Mondays With Morgan is a column in LondonJazz News written by Morgan Enos, a music journalist based in Hackensack, New Jersey. Therein, he dives deep into the jazz that moves him – his main focus being the scene in nearby New York City.
This week, Enos spoke with keyboardist and composer Garrett Saracho, whose 1973 debut album, En Medio, has been repressed for its 50th anniversary via Impulse!/UMe.
Not yet a subscriber of our Wednesday Breakfast Headlines?
Join the mailing list for a weekly roundup of Jazz News.
A link to purchase the album, and another providing info on a free Los Angeles concert on July 15, where Saracho will perform En Medio in full, are available at the bottom of this article.
Garrett Saracho calls himself “a snail walking on a razor’s edge”. That’s without question.
Despite contemporaneous press adulation, his 1973 debut album, En Medio, fell through the cracks – due to a perfect storm of label turnover, budgetary woes and an oil embargo in the Middle East. But against the odds, 50 years later, the Chicano jazz-funk jewel has taken on a second life.
Like Saracho’s career trajectory, En Medio is an incremental journey on a thin line: En Medio’s patiently unfolding second track, “Happy, Sad”, seems to balance on the head of a pin, wavering between lugubriousness and jubilation.
Saracho is readying his first live performance in five decades. On 15 July, he and a small ensemble will perform En Medio in its entirety, for the first time ever, at the California Plaza in downtown Los Angeles, as part of Grand Performances’ free outdoor concert series.
The first set will consist of En Medio, while the second is an elaborate stage show Saracho began cooking up in 1977.
Saracho’s legacy is commensurately in film; after leaving music, he worked in that industry for 16 years. Afterwards, he spent 25 years in the camp of Redbone, the Indigenous rock band in which his cousins played; you may remember them from their hit “Come and Get Your Love”.
“I’ve kind of led a tale of two lives,” Saracho tells LondonJazz News, “because I consider myself a composer, filmmaker and storyteller.” (He’s also promoting two albums; in 2022, he collaborated with DJ Ali Shaheed Muhammad and multi-instrumentalist/composer Adrian Younge on Garrett Saracho JID015, an entry in the Jazz Is Dead series.)
Read on for a decades-spanning interview with Saracho about the making of En Medio, his immersion in boxing and jazz, his captivating family story, and his upcoming return to the stage.
LondonJazz News: You’ve mentioned that this concert is dedicated to your family. Tell me about your early life.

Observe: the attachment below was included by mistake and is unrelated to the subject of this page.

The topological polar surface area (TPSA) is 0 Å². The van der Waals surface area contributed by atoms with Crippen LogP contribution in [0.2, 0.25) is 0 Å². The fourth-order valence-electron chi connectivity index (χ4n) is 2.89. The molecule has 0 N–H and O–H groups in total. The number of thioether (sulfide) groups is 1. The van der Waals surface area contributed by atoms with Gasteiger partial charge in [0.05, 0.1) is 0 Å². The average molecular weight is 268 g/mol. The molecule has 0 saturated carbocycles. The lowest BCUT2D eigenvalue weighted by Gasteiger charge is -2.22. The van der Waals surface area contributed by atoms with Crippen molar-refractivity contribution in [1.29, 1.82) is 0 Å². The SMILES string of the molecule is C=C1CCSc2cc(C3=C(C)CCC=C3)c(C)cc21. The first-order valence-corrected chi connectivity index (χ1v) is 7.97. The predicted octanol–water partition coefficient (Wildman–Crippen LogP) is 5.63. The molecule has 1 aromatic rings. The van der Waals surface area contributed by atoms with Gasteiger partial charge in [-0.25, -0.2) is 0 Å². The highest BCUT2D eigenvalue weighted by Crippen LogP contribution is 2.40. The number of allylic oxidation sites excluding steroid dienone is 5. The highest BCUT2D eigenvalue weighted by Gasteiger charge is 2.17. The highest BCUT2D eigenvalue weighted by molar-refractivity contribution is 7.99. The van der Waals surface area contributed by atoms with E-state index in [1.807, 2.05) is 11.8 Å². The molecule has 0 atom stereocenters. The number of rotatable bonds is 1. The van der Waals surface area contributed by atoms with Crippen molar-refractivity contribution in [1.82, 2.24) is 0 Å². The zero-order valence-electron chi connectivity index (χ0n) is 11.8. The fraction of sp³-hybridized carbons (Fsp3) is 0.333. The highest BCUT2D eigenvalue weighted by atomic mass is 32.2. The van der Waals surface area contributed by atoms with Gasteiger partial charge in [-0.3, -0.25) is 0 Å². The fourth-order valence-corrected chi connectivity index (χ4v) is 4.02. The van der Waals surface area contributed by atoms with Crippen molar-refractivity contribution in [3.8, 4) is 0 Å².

Garrett Saracho: My father used to always take me to the places where he grew up – where he used to shine shoes and sell newspapers. My father became a great designer. He was a decorated soldier – Purple Heart, Bronze Star, decorated Anzio.
My uncle – his brother – trained three world boxing champions. So, my upbringing was pretty much in a Latin jazz vein, with boxing and film. That’s how I got into film: because I was [exposed to it] very young.
I remember going, one time, to the soundstage, and I met Robert Wise, who was directing a young Paul Newman in a  film called Somebody Up There Likes Me. I was about three or four years old. My uncle’s fighter was doing the choreographed boxing scene with Paul Newman.
My uncle used to tell me, “Keep your mouth shut, keep your eyes open, and watch what’s happening.” I’d sit there and watch all these bigshots. The people I met in the gym were [awestruck chuckle] incredible. We’re talking people from Cleveland, St. Louis, Detroit, and New York, so you can imagine the type of people I was meeting in the boxing world.
Boxing, jazz – I think it was an incentive for me to continue my growth process and develop into who I am today. I had a very unique, eclectic upbringing.
LJN: Which instrumentalists got you going early on?
GS: Herbie Baker Jr. was my mentor. He was a younger cat, and he was my arranger. He helped me with the music; I got this music through the musicians Herbie had put together. I was playing vibes.
In a year and a half, two years, I was able to accomplish winning the Frank Sinatra Award scholarship at UCLA. They called me the first Latino Native to win the award at UCLA.
As I grew up – after Herbie passed on – I started playing piano. [One influence] I had was Herbie Hancock; I got a chance to know and meet Herbie, and was hanging out with him. He introduced me to Wayne Shorter, and I just loved the guy, man. I miss him so much.
I was in the studio with Ed Michel when I was recording En Medio, and next door was Keith Jarrett. I hung around with him for a little bit; we talked a lot about the business and what was happening.
Walter Bishop Jr., who was the keyboardist with Charlie Parker – I took a little harmony theory with him. Joe Zawinul; I was hanging out with Wayne, so I was with Joe. Jaco Pastorius, who I was very close with.
McCoy Tyner, who I consider maybe the greatest pianist in the world. Never got a chance to really meet him; I just shook his hand. And of course, the ultimate, to me, was Miles Davis.
LJN: What else do you remember about the making of En Medio?
GS: [Chuckles] I remember it took me 16 hours to record the album, including the mix. They only gave me that much to work with.